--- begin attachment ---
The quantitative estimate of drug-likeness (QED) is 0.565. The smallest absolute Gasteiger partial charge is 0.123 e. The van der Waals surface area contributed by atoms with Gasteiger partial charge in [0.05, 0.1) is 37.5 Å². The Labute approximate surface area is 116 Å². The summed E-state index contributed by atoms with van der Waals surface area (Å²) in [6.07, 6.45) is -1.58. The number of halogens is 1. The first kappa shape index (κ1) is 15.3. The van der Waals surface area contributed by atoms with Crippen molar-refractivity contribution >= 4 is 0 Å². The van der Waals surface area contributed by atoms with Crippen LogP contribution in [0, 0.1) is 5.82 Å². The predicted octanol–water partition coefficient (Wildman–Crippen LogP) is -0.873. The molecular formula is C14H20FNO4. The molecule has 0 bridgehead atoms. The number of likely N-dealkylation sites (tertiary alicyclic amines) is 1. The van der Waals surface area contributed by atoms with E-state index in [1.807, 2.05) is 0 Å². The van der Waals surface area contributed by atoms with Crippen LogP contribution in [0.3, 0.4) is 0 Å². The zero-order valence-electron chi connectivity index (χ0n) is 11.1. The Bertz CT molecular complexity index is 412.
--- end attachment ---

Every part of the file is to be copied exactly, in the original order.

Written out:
The quantitative estimate of drug-likeness (QED) is 0.565. The smallest absolute Gasteiger partial charge is 0.123 e. The van der Waals surface area contributed by atoms with Gasteiger partial charge in [0.05, 0.1) is 37.5 Å². The Labute approximate surface area is 116 Å². The summed E-state index contributed by atoms with van der Waals surface area (Å²) in [6.07, 6.45) is -1.58. The number of halogens is 1. The first kappa shape index (κ1) is 15.3. The van der Waals surface area contributed by atoms with Crippen molar-refractivity contribution >= 4 is 0 Å². The van der Waals surface area contributed by atoms with Crippen LogP contribution in [0, 0.1) is 5.82 Å². The predicted octanol–water partition coefficient (Wildman–Crippen LogP) is -0.873. The molecular formula is C14H20FNO4. The molecule has 0 bridgehead atoms. The number of likely N-dealkylation sites (tertiary alicyclic amines) is 1. The van der Waals surface area contributed by atoms with E-state index in [1.807, 2.05) is 0 Å². The van der Waals surface area contributed by atoms with Crippen LogP contribution in [0.3, 0.4) is 0 Å². The zero-order valence-electron chi connectivity index (χ0n) is 11.1. The Bertz CT molecular complexity index is 412.